Arlington, Va. – The National Association of Chain Drug Stores (NACDS) is welcoming a final rule issued by the Department of Health and Human Services (HHS) Office of the Inspector General (OIG) that will allow pharmacies greater flexibility to extend their popular reward and loyalty programs to beneficiaries in government programs, including Medicare and Medicaid.
This is a very positive step forward for pharmacy patient care, and a further recognition by a government agency of the tremendous value of pharmacies as the face of neighborhood healthcare and of the expanded innovative programs that pharmacies provide.
The final rule reflects OIG’s acceptance of several of NACDS’ suggestions for important improvements to the final rules. NACDS had submitted formal comments to OIG during the development of the rule to express strong support for it in concept and to convey revisions that would be necessary for the rule’s workability.
“NACDS advocated for this rule, and worked constructively to help enhance it, because it will allow government program beneficiaries to enjoy access to programs voluntarily implemented by pharmacies which reduce healthcare costs, improve quality, and promote patient health,” said NACDS President and CEO Steven C. Anderson, IOM, CAE. “This is a very positive step forward for pharmacy patient care, and a further recognition by a government agency of the tremendous value of pharmacies as the face of neighborhood healthcare and of the expanded innovative programs that pharmacies provide.”
Federal laws have blocked participation by government-program beneficiaries in these initiatives offered by pharmacies, even though these initiatives have been enjoyed by other patients for many years. Programs vary in their specific designs. They often include cost-savings or other rewards for filling prescriptions or engaging in other health-promotion programs, such as health screenings or strategies designed to enhance medication adherence – or taking medications as prescribed.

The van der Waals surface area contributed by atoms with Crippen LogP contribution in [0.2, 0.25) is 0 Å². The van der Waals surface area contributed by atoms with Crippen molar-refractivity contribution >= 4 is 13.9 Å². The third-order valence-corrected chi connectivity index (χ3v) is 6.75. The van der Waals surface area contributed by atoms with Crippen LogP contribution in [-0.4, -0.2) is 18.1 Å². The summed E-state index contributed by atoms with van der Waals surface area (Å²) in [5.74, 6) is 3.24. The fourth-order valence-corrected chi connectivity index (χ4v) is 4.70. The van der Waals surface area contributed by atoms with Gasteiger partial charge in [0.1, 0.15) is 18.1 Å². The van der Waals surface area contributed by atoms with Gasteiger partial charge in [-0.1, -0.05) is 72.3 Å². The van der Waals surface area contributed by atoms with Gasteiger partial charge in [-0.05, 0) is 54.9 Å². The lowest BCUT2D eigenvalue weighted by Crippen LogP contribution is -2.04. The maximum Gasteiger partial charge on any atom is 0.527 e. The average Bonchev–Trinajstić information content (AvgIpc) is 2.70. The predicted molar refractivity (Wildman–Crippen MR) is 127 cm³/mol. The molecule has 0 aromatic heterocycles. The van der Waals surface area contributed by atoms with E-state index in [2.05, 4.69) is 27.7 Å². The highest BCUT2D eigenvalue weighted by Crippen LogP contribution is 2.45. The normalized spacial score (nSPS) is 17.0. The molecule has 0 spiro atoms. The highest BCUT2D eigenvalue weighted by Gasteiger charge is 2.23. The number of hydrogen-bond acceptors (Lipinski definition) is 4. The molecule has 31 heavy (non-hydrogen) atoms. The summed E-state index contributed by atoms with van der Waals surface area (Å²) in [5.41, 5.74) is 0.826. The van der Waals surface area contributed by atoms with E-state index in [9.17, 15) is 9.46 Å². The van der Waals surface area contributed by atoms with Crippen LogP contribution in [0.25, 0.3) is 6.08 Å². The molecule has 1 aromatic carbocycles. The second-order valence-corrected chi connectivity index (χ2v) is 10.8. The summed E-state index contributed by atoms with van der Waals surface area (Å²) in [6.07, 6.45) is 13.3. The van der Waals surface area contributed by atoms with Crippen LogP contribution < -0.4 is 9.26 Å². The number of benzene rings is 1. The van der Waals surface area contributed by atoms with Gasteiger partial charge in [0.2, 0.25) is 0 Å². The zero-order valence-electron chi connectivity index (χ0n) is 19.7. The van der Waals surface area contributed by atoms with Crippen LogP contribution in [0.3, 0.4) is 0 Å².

“Pharmacy programs affected by the proposed rule reduce healthcare costs, both for individual patients and for the healthcare system as a whole. At the same time, these pharmacy programs promote access to prescribed medications that are essential to maintaining patient health and wellness,” NACDS explained in its comments submitted during the regulatory process.
“Failure to take medications as prescribed leads to major healthcare complications for patients and $290 billion in increased healthcare costs as a result of preventable physician visits and hospitalizations. Incentives to participate in medication adherence and other beneficial pharmacy programs have a demonstrated track record of increasing patient health while simultaneously decreasing overall healthcare costs.”
NACDS noted that non-government payers and patients have found these programs to be effective, without contributing to overutilization of care.
The final rule was issued on December 7, 2016, and takes effect on January 6, 2017.